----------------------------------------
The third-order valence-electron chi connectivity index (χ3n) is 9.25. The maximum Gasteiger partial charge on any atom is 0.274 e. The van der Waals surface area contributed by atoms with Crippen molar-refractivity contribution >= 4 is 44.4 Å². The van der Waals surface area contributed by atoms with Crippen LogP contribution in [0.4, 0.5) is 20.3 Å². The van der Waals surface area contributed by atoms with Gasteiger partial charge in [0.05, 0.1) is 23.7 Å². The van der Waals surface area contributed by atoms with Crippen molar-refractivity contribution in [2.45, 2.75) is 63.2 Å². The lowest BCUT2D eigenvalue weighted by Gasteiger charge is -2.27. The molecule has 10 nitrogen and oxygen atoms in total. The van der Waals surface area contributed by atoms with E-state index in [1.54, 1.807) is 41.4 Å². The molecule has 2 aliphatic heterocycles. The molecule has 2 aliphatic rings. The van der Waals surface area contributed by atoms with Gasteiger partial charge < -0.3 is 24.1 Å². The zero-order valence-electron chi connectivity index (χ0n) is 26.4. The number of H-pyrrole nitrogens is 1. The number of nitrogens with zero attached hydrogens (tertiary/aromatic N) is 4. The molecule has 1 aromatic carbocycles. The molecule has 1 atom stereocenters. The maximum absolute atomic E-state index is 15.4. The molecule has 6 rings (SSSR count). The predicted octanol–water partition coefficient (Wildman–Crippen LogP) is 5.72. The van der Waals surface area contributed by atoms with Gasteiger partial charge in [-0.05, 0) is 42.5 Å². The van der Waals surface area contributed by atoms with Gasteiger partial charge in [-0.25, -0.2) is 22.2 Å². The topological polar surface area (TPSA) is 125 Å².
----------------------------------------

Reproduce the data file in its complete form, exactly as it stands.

The third-order valence-electron chi connectivity index (χ3n) is 9.25. The maximum Gasteiger partial charge on any atom is 0.274 e. The van der Waals surface area contributed by atoms with Crippen molar-refractivity contribution >= 4 is 44.4 Å². The van der Waals surface area contributed by atoms with Crippen LogP contribution in [0.4, 0.5) is 20.3 Å². The van der Waals surface area contributed by atoms with Gasteiger partial charge in [0.05, 0.1) is 23.7 Å². The van der Waals surface area contributed by atoms with Crippen molar-refractivity contribution in [2.45, 2.75) is 63.2 Å². The lowest BCUT2D eigenvalue weighted by Gasteiger charge is -2.27. The molecule has 10 nitrogen and oxygen atoms in total. The van der Waals surface area contributed by atoms with E-state index in [1.54, 1.807) is 41.4 Å². The molecule has 2 aliphatic heterocycles. The molecule has 2 aliphatic rings. The van der Waals surface area contributed by atoms with Gasteiger partial charge < -0.3 is 24.1 Å². The zero-order valence-electron chi connectivity index (χ0n) is 26.4. The number of H-pyrrole nitrogens is 1. The number of nitrogens with zero attached hydrogens (tertiary/aromatic N) is 4. The molecule has 1 aromatic carbocycles. The molecule has 1 atom stereocenters. The maximum absolute atomic E-state index is 15.4. The molecule has 6 rings (SSSR count). The predicted octanol–water partition coefficient (Wildman–Crippen LogP) is 5.72. The van der Waals surface area contributed by atoms with Gasteiger partial charge in [-0.05, 0) is 42.5 Å². The van der Waals surface area contributed by atoms with Gasteiger partial charge in [-0.25, -0.2) is 22.2 Å². The topological polar surface area (TPSA) is 125 Å².